Liv Hambrett

Germany + Australia + Culture + Motherhood + Home

Travel + Life Abroad

The Hidden Extras

We all know the lure of a cheap flight. It sings a siren song, whispers sweet nothings in your ear … ‘I’m only $100 what are you waiting for?’ I spent a great deal of last year rationalising a $600 flight to Hawaii, then a $900 flight to LA and whilst I was successful in my rationalisation (I could visit friends, I’ve never been to Hawaii before, LA can be loads of fun if you know where to go) I didn’t actually get around to buying them. This was because, I suspect, I spent too long rationalising; the moral of the story being, one should never think too long or too hard about something and instead, jump in feet first. But that’s not my point. And now I’ve lost my point. Oh yes, the siren song of cheap flights.

Whilst the LA and Hawaii deals were legitimately brilliant, there is a type of cheap flight that isn’t and it usually can be found lurking in the UK. I have been Skyscanning for a while, keeping my beady eyes on flights from London to Santorini, and have repeatedly discovered my best option was a 185 pound flight at 6.35am with Easyjet (repeatedly discovering something may suggest to others that it’s time to stop searching, but I pressed on, as if, by magic, a better offer would appear). Before I booked it this morning, I nipped across to Aegean Air to see what they had going. As it turned out, a better offer. In a pre-coffee, narrow eyed haze, I saw their flight was in euros and, buzzing with the knowledge our dollar is better against the euro than the pound, I booked. I booked an 8.35pm flight on a lovely Aegean plane and felt amazingly smug for outsmarting Easyjet. Except, as it transpired, I didn’t outsmart Easyjet because the flight on the Aegean Air site was in pounds, not euros and wound up being more expensive. This is what happens when one’s eyes are narrowed and one’s mind is pre-morning beverage.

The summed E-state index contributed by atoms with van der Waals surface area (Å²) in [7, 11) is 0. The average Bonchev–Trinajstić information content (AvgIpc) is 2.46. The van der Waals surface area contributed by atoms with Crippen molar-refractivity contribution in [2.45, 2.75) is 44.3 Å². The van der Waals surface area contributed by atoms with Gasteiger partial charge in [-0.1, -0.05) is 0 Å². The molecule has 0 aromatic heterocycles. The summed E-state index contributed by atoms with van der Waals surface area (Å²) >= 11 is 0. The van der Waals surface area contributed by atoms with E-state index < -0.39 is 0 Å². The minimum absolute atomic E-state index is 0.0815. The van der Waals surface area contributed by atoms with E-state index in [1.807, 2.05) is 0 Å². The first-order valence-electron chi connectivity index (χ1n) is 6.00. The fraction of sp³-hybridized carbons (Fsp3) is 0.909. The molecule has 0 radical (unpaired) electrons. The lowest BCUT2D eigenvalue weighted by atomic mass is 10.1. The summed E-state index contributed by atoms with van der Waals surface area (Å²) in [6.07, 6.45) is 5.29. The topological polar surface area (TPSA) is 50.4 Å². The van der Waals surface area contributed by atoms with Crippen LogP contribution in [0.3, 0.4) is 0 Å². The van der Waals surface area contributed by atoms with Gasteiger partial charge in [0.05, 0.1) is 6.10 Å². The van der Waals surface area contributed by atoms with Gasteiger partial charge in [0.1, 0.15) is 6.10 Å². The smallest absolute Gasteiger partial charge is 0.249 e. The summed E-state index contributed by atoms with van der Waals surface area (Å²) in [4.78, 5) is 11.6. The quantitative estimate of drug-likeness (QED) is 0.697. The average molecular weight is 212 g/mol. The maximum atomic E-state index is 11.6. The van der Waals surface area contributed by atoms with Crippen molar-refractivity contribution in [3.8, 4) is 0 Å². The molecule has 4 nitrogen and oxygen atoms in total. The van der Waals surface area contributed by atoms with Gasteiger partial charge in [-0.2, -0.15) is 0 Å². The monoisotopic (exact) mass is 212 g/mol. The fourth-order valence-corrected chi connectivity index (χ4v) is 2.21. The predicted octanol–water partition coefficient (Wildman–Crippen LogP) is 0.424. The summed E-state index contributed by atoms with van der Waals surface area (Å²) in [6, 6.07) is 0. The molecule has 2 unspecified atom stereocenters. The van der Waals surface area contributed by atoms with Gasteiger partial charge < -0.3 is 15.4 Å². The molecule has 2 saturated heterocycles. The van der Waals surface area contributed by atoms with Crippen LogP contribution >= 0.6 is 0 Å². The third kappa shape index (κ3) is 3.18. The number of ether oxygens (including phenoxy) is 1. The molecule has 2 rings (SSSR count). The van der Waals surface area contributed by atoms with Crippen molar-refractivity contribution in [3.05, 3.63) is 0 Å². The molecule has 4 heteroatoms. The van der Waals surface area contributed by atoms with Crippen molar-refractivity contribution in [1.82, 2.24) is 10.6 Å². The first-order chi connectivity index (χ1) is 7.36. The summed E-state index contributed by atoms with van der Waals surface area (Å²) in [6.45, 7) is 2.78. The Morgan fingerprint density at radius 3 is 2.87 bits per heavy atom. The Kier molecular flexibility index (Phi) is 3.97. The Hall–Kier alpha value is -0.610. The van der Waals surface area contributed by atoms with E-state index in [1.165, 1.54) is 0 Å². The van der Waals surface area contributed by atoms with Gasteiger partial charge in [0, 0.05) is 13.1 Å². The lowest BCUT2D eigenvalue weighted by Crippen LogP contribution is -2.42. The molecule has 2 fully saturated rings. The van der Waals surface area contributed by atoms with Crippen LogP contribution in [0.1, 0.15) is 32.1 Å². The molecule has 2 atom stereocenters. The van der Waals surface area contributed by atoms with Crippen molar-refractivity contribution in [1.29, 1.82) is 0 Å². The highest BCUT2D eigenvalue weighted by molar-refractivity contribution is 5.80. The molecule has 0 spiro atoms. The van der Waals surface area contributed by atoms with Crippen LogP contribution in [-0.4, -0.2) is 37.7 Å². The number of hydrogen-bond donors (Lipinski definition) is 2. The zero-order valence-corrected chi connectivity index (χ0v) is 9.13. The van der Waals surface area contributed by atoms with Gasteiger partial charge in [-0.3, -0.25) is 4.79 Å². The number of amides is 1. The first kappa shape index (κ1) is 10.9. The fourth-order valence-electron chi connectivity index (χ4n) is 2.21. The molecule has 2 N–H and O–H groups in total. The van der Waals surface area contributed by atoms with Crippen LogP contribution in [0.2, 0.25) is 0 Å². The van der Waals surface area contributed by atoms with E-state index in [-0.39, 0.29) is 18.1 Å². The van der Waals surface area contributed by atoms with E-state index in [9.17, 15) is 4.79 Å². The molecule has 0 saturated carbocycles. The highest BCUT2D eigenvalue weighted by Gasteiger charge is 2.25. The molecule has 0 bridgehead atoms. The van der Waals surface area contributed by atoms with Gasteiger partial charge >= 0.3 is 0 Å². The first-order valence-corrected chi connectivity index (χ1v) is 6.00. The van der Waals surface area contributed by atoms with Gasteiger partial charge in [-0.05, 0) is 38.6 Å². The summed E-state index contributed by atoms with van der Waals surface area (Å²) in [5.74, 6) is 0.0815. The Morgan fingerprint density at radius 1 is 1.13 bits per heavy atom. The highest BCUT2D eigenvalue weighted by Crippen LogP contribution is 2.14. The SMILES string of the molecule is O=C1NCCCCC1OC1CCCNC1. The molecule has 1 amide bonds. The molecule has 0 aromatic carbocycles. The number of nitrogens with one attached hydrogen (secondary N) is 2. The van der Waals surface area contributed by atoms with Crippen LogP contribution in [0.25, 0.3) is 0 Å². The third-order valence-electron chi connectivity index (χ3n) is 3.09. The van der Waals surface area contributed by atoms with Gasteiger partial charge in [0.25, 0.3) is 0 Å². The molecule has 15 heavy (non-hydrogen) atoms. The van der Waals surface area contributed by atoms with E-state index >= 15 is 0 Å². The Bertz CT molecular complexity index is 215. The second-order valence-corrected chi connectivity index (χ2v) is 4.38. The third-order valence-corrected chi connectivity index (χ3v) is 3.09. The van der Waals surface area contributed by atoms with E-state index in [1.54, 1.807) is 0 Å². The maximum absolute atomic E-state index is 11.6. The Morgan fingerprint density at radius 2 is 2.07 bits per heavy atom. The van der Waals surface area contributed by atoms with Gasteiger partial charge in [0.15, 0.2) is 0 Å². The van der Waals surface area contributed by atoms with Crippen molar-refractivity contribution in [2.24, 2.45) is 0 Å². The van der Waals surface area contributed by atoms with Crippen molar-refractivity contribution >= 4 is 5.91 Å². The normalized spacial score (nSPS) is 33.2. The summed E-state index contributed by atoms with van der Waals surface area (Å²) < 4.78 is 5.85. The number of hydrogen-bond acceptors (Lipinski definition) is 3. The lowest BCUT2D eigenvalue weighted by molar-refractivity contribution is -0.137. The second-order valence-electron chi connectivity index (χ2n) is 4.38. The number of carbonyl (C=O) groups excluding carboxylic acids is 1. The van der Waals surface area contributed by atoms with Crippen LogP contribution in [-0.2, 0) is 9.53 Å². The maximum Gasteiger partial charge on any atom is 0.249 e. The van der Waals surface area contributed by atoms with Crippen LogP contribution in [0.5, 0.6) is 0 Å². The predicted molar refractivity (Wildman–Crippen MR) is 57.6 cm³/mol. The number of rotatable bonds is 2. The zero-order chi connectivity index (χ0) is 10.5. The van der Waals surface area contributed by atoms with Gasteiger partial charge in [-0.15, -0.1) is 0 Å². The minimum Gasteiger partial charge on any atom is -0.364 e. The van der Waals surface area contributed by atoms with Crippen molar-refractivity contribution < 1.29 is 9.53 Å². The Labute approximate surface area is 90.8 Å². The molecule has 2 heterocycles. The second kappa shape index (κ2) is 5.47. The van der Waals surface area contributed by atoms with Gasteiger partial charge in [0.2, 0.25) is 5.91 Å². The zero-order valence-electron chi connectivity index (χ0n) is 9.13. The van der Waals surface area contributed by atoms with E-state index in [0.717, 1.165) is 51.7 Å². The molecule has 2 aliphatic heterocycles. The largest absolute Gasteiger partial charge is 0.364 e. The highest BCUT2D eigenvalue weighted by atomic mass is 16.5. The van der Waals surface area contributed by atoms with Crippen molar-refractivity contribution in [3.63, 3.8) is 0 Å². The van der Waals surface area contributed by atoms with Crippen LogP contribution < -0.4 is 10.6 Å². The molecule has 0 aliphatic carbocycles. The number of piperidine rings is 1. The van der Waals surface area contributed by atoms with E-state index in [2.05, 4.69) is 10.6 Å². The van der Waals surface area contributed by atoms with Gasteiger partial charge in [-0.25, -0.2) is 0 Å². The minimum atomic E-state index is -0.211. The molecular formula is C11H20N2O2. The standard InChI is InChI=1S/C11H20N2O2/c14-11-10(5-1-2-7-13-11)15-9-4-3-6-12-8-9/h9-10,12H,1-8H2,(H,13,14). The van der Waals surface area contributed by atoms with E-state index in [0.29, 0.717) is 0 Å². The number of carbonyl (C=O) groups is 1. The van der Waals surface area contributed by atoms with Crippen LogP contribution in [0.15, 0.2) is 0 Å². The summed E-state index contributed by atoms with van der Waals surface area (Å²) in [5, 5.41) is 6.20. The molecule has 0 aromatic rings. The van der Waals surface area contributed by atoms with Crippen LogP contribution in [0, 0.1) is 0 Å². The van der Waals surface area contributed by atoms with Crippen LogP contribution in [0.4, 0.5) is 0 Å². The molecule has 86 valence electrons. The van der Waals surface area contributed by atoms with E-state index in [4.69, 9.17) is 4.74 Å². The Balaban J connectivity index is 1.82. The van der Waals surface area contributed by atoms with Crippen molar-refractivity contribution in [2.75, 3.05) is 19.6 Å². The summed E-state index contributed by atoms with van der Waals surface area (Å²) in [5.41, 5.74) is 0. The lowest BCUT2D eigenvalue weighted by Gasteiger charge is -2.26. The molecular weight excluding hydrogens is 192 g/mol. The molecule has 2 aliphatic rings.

After a slug of tea, I returned to Easyjet and decided to go through the motions of booking a ticket just to punish myself by seeing how much extra I had ended up paying by attempting to outsmart the sneakiest of cheap flight providers. I felt better when they charged me 9 pound to check one bag. I felt downright delighted when they charged me a further 9 pound to pay by credit card, adding 18 pound to the overall flight price and thereby bumping it up to equal the price of the flight I had (albeit misguidedly) booked on a better airline, with meals.

So yes, the whispers are sweet. And yes the song is seductive. But airlines have to make their money somewhere and the bite often comes all too late. Block your ears and suss out all options.

What do you think?